Management consulting is the practice of helping organisations to improve their performance. Organisations often pay for external support (consultancy) to provide services of management consultants for a number of reasons, including gaining external (and presumably objective) advice and access to consultants’ specialised expertise.
As a result of their exposure to, and relationships with many different organisations, consulting firms are typically aware of industry “best practices”. Consultants work for different clients, to provide them with expertise in the area of specialism of the particular consultancy firm.
Consultancies range in the type of services they provide, from organisational change, management assistance, development of coaching skills, process analysis, technology implementation, strategy development, all the way to operational improvement services.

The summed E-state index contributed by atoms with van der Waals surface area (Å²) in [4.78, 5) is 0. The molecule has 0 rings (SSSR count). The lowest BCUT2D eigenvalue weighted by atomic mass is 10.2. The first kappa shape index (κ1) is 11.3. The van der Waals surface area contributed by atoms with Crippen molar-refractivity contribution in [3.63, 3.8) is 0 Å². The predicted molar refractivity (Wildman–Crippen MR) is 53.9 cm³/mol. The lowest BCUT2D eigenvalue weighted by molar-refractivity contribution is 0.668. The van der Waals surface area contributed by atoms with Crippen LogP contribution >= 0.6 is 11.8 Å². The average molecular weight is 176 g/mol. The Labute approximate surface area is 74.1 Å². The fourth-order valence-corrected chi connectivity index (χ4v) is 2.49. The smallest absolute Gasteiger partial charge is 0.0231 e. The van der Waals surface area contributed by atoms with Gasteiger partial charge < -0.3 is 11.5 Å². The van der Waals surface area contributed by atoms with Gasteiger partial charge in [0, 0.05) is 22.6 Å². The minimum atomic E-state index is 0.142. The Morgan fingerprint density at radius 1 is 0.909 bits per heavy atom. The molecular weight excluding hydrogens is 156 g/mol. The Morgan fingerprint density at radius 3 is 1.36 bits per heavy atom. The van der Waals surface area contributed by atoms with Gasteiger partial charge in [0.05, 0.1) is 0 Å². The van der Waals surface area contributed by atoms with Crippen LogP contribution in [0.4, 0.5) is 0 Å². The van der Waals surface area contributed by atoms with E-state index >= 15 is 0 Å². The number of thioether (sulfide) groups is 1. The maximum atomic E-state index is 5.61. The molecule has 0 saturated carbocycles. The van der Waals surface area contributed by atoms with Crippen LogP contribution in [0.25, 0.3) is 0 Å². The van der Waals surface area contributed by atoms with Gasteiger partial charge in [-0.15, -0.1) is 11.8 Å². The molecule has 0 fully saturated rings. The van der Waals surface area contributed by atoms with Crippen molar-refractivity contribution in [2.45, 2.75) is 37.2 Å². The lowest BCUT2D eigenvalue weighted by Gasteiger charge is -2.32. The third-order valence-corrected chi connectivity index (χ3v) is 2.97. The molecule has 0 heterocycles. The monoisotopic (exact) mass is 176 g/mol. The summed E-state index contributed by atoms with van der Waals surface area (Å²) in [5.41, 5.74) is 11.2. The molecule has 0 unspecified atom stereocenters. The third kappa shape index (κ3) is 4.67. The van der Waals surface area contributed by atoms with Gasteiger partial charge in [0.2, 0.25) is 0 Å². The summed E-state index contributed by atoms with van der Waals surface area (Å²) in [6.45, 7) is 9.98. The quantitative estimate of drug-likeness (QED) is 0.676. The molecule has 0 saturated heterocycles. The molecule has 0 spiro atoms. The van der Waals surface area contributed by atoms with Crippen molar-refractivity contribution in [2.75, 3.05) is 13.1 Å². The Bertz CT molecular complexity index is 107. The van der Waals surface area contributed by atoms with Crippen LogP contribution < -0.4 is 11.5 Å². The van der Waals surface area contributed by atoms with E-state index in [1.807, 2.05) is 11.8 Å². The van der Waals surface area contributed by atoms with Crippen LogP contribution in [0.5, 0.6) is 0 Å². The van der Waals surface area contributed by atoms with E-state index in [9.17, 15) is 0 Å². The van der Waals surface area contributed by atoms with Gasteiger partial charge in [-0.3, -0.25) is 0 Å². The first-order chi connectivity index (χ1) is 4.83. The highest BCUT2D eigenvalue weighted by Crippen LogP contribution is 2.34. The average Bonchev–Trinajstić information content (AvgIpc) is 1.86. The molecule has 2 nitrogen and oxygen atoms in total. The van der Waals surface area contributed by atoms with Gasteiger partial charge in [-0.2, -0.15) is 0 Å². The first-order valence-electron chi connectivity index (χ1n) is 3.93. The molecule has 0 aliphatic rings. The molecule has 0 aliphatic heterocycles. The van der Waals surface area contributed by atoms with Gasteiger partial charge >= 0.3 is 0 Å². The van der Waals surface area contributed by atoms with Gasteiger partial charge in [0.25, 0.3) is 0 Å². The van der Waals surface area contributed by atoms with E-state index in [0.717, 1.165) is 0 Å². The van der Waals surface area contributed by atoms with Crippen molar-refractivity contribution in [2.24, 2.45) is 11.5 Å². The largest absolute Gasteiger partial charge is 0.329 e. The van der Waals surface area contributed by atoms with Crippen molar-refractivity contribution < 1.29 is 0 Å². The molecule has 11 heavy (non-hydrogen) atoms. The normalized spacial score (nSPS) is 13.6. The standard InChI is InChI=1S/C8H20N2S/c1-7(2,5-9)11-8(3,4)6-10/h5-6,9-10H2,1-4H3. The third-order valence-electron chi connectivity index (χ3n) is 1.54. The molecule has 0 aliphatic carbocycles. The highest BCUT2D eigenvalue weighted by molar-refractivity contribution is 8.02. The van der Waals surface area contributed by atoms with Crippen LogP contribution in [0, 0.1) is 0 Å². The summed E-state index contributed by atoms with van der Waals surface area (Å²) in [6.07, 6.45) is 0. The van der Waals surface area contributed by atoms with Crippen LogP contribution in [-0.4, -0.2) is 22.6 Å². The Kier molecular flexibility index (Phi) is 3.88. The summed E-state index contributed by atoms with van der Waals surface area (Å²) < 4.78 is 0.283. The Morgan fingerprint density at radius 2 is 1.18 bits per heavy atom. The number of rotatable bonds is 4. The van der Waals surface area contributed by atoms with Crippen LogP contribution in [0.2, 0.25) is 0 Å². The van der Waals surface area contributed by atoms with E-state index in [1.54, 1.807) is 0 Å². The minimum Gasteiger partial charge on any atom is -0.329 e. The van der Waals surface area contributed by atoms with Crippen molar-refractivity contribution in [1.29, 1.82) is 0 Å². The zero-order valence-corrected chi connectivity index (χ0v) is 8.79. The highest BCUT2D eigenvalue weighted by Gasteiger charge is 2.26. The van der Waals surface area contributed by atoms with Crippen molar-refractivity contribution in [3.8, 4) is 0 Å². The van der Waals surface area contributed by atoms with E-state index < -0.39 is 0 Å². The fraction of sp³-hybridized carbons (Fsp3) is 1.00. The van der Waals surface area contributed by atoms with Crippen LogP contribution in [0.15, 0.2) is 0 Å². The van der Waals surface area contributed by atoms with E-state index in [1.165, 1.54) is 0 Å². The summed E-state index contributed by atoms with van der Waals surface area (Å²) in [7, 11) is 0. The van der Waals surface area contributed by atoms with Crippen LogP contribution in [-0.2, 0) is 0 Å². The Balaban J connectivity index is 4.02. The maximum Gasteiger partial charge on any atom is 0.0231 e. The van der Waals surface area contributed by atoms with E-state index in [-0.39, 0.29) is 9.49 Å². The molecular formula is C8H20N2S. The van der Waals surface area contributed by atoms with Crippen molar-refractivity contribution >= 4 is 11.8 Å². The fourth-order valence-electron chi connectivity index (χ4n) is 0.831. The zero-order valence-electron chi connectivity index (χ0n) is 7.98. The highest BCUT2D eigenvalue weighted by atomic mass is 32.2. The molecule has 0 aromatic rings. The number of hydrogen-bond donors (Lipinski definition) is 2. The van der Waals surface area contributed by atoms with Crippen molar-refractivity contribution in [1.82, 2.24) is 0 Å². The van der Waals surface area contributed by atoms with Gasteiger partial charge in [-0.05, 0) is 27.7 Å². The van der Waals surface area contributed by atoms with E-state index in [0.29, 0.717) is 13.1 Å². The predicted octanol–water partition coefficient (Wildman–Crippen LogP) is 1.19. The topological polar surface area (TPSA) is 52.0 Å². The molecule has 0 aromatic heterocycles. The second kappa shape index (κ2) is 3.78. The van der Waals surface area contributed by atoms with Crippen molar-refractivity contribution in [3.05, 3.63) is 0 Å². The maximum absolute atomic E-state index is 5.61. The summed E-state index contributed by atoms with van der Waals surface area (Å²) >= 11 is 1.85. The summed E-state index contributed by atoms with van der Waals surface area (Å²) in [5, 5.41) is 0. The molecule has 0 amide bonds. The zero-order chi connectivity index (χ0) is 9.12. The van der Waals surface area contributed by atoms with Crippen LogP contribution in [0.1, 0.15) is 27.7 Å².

Management consultants often bring their own methodologies or frameworks to guide the identification of problems, and to serve as the basis for recommendations with a view to more effective or efficient ways of performing work tasks.
A career in consulting is a great way to learn and build a network, as you are constantly working across different types of clients and environments. It can however, be a challenging career. Often clients have high expectations and demands on their consultants as they are paying for their time. But it can be equally rewarding through the experiences and variety of work you’re subjected to.
Some consultancies require specific high level academics, but many roles in consulting are open to diverse backgrounds. If you are good with people, can build relationships, have resilience and are able to deal with pressure, you can thrive in this career.